Implementation Lag

Definition of 'Implementation Lag'


The time lag between when a macroeconomic shock or other adverse condition is recognized by central banks and the government, and when a corrective action is put into place. The response lag may be short or long, depending on whether policy makers have a definite course of action or must deliberate on the right action to take. Also, proper implementation of the corrective action may have to happen incrementally, rather than all at one time.

Investopedia explains 'Implementation Lag'


The implementation lag follows the recognition lag, which measures how long it takes before the adverse condition is even noticed. Because the broad economy is such a complex set of moving parts, time delays are inevitable when trying to recognize, diagnose and fix macroeconomic shocks.

While the Federal Reserve Board has a preset schedule of when to meet to discuss monetary policy changes, they can decide to step in whenever they see fit to change interest rates, buy or sell Treasuries, or otherwise assist the economy.



comments powered by Disqus
Hot Definitions
  1. Amplitude

    The difference in price from the midpoint of a trough to the midpoint of a peak of a security. Amplitude is positive when calculating a bullish retracement (when calculating from trough to peak) and negative when calculating a bearish retracement (when calculating from peak to trough).
  2. Ascending Triangle

    A bullish chart pattern used in technical analysis that is easily recognizable by the distinct shape created by two trendlines. In an ascending triangle, one trendline is drawn horizontally at a level that has historically prevented the price from heading higher, while the second trendline connects a series of increasing troughs.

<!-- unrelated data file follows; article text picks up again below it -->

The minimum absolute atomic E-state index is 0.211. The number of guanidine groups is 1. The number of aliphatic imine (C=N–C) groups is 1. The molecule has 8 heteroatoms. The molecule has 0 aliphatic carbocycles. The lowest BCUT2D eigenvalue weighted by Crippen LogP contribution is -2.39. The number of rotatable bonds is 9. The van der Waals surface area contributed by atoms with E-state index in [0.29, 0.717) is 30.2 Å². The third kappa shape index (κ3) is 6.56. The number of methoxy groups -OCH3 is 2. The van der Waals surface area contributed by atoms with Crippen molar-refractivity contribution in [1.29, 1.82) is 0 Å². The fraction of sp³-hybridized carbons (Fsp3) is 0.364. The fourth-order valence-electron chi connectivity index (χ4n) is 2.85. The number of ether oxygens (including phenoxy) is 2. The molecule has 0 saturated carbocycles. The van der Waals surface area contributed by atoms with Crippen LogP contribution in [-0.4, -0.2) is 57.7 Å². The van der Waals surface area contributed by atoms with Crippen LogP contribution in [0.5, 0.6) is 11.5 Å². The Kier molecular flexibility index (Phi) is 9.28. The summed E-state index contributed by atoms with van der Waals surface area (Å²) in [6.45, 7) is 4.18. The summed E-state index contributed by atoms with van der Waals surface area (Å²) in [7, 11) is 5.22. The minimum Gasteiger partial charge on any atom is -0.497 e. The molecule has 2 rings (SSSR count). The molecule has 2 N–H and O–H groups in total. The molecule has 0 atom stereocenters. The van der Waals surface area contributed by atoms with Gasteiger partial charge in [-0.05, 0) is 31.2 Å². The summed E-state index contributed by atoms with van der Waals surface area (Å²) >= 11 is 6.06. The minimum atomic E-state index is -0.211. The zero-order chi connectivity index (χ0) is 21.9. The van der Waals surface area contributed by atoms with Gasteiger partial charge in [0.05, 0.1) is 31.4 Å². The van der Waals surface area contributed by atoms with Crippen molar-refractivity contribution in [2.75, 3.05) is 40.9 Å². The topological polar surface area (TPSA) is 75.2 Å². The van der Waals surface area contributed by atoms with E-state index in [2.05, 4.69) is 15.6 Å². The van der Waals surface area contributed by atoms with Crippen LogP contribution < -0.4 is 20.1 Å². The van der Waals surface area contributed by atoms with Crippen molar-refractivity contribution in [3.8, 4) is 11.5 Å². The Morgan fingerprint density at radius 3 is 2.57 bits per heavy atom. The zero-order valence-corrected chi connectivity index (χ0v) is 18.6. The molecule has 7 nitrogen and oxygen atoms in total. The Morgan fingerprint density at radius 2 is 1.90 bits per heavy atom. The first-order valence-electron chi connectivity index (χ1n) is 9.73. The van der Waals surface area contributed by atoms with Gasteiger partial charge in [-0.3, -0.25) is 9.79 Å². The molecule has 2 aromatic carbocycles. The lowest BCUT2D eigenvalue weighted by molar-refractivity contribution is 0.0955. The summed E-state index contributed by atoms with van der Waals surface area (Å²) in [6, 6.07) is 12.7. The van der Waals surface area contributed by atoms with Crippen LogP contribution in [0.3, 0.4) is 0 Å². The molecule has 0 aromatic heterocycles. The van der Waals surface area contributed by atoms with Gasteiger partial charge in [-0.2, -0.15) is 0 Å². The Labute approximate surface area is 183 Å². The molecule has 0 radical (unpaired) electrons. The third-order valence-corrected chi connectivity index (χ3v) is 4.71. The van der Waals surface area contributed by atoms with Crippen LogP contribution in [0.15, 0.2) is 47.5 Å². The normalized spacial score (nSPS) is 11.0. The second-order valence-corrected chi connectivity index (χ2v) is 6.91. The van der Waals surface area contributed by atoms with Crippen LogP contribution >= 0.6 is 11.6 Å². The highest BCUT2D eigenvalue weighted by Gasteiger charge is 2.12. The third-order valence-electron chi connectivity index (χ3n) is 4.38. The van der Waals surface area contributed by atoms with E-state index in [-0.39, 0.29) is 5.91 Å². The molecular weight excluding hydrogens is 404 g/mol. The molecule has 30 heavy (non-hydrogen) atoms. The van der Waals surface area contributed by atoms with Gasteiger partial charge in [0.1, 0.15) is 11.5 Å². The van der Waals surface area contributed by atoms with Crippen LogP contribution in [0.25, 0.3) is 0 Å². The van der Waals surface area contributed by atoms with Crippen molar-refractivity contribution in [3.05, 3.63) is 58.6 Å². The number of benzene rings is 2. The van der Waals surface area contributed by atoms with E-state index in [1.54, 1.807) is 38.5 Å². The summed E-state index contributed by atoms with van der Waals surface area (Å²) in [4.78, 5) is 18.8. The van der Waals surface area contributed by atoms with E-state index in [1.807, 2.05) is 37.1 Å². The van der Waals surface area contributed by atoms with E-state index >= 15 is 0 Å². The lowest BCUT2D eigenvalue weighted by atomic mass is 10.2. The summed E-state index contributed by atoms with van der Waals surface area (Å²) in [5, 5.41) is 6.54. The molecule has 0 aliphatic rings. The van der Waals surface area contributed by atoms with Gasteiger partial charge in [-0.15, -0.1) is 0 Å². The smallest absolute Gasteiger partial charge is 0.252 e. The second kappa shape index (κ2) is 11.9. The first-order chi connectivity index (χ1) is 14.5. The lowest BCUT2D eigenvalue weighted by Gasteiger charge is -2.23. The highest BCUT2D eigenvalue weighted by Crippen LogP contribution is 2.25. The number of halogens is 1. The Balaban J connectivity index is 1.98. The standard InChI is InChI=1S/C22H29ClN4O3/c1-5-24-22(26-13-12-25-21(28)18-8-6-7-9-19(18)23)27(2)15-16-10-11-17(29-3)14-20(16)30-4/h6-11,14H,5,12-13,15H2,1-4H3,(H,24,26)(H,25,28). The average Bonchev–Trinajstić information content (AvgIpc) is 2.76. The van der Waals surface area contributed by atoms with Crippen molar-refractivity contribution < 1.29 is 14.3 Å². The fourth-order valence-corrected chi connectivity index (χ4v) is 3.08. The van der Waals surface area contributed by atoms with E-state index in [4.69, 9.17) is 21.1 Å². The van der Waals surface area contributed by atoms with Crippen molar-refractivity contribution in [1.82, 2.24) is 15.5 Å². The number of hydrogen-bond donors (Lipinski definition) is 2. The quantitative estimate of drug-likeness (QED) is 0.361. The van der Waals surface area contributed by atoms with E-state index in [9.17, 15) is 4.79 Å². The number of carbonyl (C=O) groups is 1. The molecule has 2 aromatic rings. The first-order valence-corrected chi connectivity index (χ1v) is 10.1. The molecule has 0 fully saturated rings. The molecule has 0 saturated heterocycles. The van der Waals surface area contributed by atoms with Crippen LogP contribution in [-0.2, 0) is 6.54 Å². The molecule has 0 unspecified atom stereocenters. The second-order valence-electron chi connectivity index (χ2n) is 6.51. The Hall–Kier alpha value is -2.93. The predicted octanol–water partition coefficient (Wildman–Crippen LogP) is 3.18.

3. National Best Bid and Offer - NBBO

    A term applying to the SEC requirement that brokers must guarantee customers the best available ask price when they buy securities and the best available bid price when they sell securities.
  4. Maintenance Margin

    The minimum amount of equity that must be maintained in a margin account. In the context of the NYSE and FINRA, after an investor has bought securities on margin, the minimum required level of margin is 25% of the total market value of the securities in the margin account.
  5. Leased Bank Guarantee

    A bank guarantee that is leased to a third party for a specific fee. The issuing bank will conduct due diligence on the creditworthiness of the customer looking to secure a bank guarantee, then lease a guarantee to that customer for a set amount of money and over a set period of time, typically less than two years.
  6. Degree Of Financial Leverage - DFL

    A ratio that measures the sensitivity of a company’s earnings per share (EPS) to fluctuations in its operating income, as a result of changes in its capital structure. Degree of Financial Leverage (DFL) measures the percentage change in EPS for a unit change in earnings before interest and taxes (EBIT).
Trading Center